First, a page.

The authors conducted a systematic retrospective review of well-described cases of surgically treated CPs in publications from the period 1891–1938. Valuable information regarding the diagnosis of the lesion, type of craniotomy performed, CP topography, and outcome was selected from 418 reports included in medical publications from this period. The type of surgical procedure used, degree of tumor removal, CP position and histological variety, and clinical evidence of postoperative hypothalamic injury were the variables analyzed with the aim of defining their influence on the final patient outcome.
A collection of 160 cases was eligible for analysis. Craniopharyngioma topography was significantly related to the existence of postoperative hypothalamic damage and the degree of tumor removal achieved (p < 0.001). The infundibulo-tuberal, or not strictly intraventricular, topography was associated with the highest rate of hypothalamic injury (84%) and impossibility of tumor removal (51%). This topography also showed the worst prognosis (p = 0.001). Additional variables correlated with patient outcome were the presence of hypothalamic damage, type of surgical approach used, and degree of tumor removal. Patients having a poor outcome, suffering from permanent coma, or dying after surgery presented with symptoms of hypothalamic injury in 40% of cases (p < 0.001). The surgical approach associated with the best outcome was the transsphenoidal (58%), followed by the subfrontal (45%) and the transcallosal (45%). Subtotal resection of the lesion yielded the best postoperative results, with only 17% of patients dying or suffering from a poor outcome, in contrast to the 39% reported for gross-total removal of the lesion (p = 0.001).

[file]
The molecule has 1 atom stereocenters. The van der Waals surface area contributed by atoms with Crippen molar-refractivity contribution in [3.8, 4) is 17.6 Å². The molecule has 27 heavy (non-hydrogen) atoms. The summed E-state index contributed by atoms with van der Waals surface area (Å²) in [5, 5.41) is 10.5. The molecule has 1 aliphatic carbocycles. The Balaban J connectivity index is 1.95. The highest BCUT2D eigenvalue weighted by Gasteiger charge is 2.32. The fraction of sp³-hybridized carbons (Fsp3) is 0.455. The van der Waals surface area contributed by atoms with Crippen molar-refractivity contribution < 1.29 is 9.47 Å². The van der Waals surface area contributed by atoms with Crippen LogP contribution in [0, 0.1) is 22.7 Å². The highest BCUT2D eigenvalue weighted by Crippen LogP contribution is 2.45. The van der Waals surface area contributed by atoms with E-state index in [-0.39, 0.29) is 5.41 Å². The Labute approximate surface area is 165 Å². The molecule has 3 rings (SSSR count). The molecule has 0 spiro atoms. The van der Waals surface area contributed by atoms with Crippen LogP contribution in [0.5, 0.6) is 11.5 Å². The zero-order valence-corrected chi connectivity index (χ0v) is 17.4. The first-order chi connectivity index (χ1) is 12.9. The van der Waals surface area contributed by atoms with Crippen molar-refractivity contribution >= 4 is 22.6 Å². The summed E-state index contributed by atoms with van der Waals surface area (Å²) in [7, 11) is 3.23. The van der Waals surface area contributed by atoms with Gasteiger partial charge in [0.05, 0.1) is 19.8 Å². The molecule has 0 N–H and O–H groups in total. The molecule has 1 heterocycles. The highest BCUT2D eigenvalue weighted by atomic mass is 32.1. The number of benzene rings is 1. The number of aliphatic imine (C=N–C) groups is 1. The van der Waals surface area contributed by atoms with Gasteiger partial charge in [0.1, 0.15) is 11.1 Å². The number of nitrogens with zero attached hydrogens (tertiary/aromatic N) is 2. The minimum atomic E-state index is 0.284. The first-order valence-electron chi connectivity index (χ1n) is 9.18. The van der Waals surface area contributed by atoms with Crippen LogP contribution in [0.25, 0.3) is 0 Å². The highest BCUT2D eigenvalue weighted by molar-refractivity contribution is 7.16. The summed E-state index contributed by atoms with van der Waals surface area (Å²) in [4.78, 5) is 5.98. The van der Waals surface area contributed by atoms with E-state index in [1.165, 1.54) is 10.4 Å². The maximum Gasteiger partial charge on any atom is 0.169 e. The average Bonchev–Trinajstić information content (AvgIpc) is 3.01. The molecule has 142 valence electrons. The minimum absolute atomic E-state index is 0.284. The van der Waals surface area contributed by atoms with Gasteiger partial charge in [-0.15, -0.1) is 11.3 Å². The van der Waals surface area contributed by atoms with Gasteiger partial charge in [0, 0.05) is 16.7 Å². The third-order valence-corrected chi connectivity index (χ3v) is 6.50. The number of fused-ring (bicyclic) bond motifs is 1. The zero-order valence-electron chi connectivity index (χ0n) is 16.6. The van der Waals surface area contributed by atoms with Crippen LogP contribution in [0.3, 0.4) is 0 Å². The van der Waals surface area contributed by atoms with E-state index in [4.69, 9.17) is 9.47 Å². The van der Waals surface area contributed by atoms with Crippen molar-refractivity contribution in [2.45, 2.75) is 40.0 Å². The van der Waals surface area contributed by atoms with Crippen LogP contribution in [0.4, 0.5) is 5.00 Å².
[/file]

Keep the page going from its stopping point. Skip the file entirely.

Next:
Two major variables influenced the results of early surgical experience with CPs for the period from 1891 to 1938: 1) the inaccuracy in defining CP topography with the diagnostic methods available at that time; and 2) the ignorance about the risks associated with the dissection of lesions showing tenacious adherence to the hypothalamus. The degree of functional and morphological disturbance of the hypothalamus caused by a CP remains a fundamental variable helping the surgeon to predict the risks associated with the radical excision of the tumor and patient outcome.
Ruth Prieto, José María Pascual, Maria Rosdolsky, Inés Castro-Dufourny, Rodrigo Carrasco, Sewan Strauss and Laura Barrios
Craniopharyngioma (CP) adherence strongly influences the potential for achieving a radical and safe surgical treatment. However, this factor remains poorly addressed in the scientific literature. This study provides a rational, comprehensive description of CP adherence that can be used for the prediction of surgical risks associated with the removal of these challenging lesions.